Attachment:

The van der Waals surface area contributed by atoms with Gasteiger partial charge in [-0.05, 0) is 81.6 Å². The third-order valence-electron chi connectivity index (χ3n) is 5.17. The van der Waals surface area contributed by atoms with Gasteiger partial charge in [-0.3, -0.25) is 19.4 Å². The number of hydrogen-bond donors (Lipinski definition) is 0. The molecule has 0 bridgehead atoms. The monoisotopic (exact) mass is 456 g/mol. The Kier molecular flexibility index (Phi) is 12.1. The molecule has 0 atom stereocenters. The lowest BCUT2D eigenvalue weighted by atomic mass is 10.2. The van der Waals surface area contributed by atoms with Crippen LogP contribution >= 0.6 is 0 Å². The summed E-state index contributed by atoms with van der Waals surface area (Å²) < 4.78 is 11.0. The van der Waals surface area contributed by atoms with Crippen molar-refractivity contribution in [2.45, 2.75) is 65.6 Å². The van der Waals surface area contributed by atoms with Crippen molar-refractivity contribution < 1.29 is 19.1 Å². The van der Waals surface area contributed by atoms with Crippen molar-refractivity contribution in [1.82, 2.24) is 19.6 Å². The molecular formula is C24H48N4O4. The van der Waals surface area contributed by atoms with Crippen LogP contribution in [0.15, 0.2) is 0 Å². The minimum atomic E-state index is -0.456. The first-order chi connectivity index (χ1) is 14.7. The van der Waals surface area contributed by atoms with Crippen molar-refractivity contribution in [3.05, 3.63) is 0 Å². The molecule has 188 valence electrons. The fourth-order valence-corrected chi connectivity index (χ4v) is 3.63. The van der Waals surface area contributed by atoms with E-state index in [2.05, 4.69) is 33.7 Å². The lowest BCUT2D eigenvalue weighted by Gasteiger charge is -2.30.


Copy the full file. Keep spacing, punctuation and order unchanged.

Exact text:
The van der Waals surface area contributed by atoms with Gasteiger partial charge in [-0.05, 0) is 81.6 Å². The third-order valence-electron chi connectivity index (χ3n) is 5.17. The van der Waals surface area contributed by atoms with Gasteiger partial charge in [-0.3, -0.25) is 19.4 Å². The number of hydrogen-bond donors (Lipinski definition) is 0. The molecule has 0 bridgehead atoms. The monoisotopic (exact) mass is 456 g/mol. The Kier molecular flexibility index (Phi) is 12.1. The molecule has 0 atom stereocenters. The lowest BCUT2D eigenvalue weighted by atomic mass is 10.2. The van der Waals surface area contributed by atoms with Crippen LogP contribution >= 0.6 is 0 Å². The summed E-state index contributed by atoms with van der Waals surface area (Å²) < 4.78 is 11.0. The van der Waals surface area contributed by atoms with Crippen molar-refractivity contribution in [2.45, 2.75) is 65.6 Å². The van der Waals surface area contributed by atoms with Crippen molar-refractivity contribution < 1.29 is 19.1 Å². The van der Waals surface area contributed by atoms with Crippen molar-refractivity contribution in [1.82, 2.24) is 19.6 Å². The molecular formula is C24H48N4O4. The van der Waals surface area contributed by atoms with Crippen LogP contribution in [0.15, 0.2) is 0 Å². The minimum atomic E-state index is -0.456. The first-order chi connectivity index (χ1) is 14.7. The van der Waals surface area contributed by atoms with Crippen molar-refractivity contribution in [3.05, 3.63) is 0 Å². The molecule has 188 valence electrons. The fourth-order valence-corrected chi connectivity index (χ4v) is 3.63. The van der Waals surface area contributed by atoms with E-state index in [2.05, 4.69) is 33.7 Å². The lowest BCUT2D eigenvalue weighted by Gasteiger charge is -2.30.